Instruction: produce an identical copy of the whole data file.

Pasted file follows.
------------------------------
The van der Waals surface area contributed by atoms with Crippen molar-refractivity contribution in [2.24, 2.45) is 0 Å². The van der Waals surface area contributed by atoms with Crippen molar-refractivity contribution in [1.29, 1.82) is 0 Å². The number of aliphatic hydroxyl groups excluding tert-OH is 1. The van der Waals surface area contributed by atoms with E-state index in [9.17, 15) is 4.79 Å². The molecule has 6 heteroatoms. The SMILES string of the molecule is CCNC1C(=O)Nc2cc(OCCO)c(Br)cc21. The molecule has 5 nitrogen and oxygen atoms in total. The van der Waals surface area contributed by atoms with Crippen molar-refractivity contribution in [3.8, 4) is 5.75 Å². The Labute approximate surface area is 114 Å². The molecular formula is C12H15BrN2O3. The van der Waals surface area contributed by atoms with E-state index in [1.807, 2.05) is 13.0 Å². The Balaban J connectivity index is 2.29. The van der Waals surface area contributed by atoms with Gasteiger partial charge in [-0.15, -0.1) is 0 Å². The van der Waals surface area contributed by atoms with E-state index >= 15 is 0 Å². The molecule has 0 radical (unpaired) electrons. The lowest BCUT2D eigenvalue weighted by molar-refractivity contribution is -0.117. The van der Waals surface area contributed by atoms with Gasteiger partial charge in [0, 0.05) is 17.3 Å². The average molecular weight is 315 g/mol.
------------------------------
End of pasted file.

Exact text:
The van der Waals surface area contributed by atoms with Crippen molar-refractivity contribution in [2.24, 2.45) is 0 Å². The van der Waals surface area contributed by atoms with Crippen molar-refractivity contribution in [1.29, 1.82) is 0 Å². The number of aliphatic hydroxyl groups excluding tert-OH is 1. The van der Waals surface area contributed by atoms with E-state index in [9.17, 15) is 4.79 Å². The molecule has 6 heteroatoms. The SMILES string of the molecule is CCNC1C(=O)Nc2cc(OCCO)c(Br)cc21. The molecule has 5 nitrogen and oxygen atoms in total. The van der Waals surface area contributed by atoms with Crippen molar-refractivity contribution in [3.8, 4) is 5.75 Å². The Labute approximate surface area is 114 Å². The molecular formula is C12H15BrN2O3. The van der Waals surface area contributed by atoms with E-state index in [1.807, 2.05) is 13.0 Å². The Balaban J connectivity index is 2.29. The van der Waals surface area contributed by atoms with Gasteiger partial charge in [-0.15, -0.1) is 0 Å². The van der Waals surface area contributed by atoms with E-state index >= 15 is 0 Å². The molecule has 0 radical (unpaired) electrons. The lowest BCUT2D eigenvalue weighted by molar-refractivity contribution is -0.117. The van der Waals surface area contributed by atoms with Gasteiger partial charge in [0, 0.05) is 17.3 Å². The average molecular weight is 315 g/mol.